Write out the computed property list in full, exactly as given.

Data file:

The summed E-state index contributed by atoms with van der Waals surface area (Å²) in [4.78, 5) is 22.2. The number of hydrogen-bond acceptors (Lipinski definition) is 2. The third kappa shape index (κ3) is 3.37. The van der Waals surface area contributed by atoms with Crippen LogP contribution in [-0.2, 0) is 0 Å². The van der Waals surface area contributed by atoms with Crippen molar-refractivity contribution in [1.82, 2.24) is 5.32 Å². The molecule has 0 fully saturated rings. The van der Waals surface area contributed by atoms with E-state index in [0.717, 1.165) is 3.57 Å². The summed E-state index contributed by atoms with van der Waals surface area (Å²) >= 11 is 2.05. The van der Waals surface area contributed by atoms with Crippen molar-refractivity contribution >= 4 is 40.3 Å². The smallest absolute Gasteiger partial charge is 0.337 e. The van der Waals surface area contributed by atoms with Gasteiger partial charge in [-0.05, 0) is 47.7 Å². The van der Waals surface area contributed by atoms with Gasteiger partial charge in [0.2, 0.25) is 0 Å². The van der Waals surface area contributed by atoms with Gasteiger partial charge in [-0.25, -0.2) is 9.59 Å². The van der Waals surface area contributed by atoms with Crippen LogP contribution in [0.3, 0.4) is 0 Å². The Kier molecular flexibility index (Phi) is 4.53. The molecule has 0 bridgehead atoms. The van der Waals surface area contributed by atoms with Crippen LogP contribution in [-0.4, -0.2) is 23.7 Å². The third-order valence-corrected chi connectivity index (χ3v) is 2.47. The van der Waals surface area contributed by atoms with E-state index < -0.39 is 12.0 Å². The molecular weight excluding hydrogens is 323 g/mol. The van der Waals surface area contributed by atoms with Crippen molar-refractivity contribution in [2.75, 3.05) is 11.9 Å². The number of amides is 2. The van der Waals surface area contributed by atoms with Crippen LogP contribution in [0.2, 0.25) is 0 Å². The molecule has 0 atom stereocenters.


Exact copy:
The summed E-state index contributed by atoms with van der Waals surface area (Å²) in [4.78, 5) is 22.2. The number of hydrogen-bond acceptors (Lipinski definition) is 2. The third kappa shape index (κ3) is 3.37. The van der Waals surface area contributed by atoms with Crippen LogP contribution in [-0.2, 0) is 0 Å². The van der Waals surface area contributed by atoms with Crippen molar-refractivity contribution in [1.82, 2.24) is 5.32 Å². The molecule has 0 fully saturated rings. The van der Waals surface area contributed by atoms with E-state index in [0.717, 1.165) is 3.57 Å². The summed E-state index contributed by atoms with van der Waals surface area (Å²) >= 11 is 2.05. The van der Waals surface area contributed by atoms with Crippen molar-refractivity contribution >= 4 is 40.3 Å². The smallest absolute Gasteiger partial charge is 0.337 e. The van der Waals surface area contributed by atoms with Gasteiger partial charge in [-0.05, 0) is 47.7 Å². The van der Waals surface area contributed by atoms with Gasteiger partial charge in [0.2, 0.25) is 0 Å². The van der Waals surface area contributed by atoms with Gasteiger partial charge in [-0.25, -0.2) is 9.59 Å². The van der Waals surface area contributed by atoms with Crippen LogP contribution in [0.3, 0.4) is 0 Å². The Kier molecular flexibility index (Phi) is 4.53. The molecule has 0 bridgehead atoms. The van der Waals surface area contributed by atoms with Crippen LogP contribution in [-0.4, -0.2) is 23.7 Å². The third-order valence-corrected chi connectivity index (χ3v) is 2.47. The van der Waals surface area contributed by atoms with E-state index < -0.39 is 12.0 Å². The molecular weight excluding hydrogens is 323 g/mol. The van der Waals surface area contributed by atoms with Crippen molar-refractivity contribution in [2.75, 3.05) is 11.9 Å². The number of amides is 2. The van der Waals surface area contributed by atoms with Crippen LogP contribution in [0.2, 0.25) is 0 Å². The molecule has 0 atom stereocenters.